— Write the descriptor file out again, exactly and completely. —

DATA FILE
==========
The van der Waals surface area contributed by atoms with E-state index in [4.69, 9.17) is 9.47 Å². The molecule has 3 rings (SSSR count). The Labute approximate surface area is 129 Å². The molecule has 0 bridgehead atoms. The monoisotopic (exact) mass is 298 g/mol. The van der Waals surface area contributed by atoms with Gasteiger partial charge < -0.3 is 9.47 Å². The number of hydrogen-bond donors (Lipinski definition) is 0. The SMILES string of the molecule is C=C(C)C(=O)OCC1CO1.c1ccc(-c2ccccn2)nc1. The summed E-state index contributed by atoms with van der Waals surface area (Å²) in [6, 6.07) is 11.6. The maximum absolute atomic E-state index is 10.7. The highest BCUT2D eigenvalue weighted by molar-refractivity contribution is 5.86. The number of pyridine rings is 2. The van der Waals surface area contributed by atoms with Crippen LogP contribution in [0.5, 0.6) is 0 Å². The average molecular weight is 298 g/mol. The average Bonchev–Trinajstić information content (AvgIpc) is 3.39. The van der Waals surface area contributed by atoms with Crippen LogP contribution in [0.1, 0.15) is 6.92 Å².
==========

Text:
The van der Waals surface area contributed by atoms with E-state index in [4.69, 9.17) is 9.47 Å². The molecule has 3 rings (SSSR count). The Labute approximate surface area is 129 Å². The molecule has 0 bridgehead atoms. The monoisotopic (exact) mass is 298 g/mol. The van der Waals surface area contributed by atoms with Gasteiger partial charge < -0.3 is 9.47 Å². The number of hydrogen-bond donors (Lipinski definition) is 0. The SMILES string of the molecule is C=C(C)C(=O)OCC1CO1.c1ccc(-c2ccccn2)nc1. The summed E-state index contributed by atoms with van der Waals surface area (Å²) in [6, 6.07) is 11.6. The maximum absolute atomic E-state index is 10.7. The highest BCUT2D eigenvalue weighted by molar-refractivity contribution is 5.86. The number of pyridine rings is 2. The van der Waals surface area contributed by atoms with Crippen LogP contribution in [0.5, 0.6) is 0 Å². The average molecular weight is 298 g/mol. The average Bonchev–Trinajstić information content (AvgIpc) is 3.39. The van der Waals surface area contributed by atoms with Crippen LogP contribution in [0.1, 0.15) is 6.92 Å².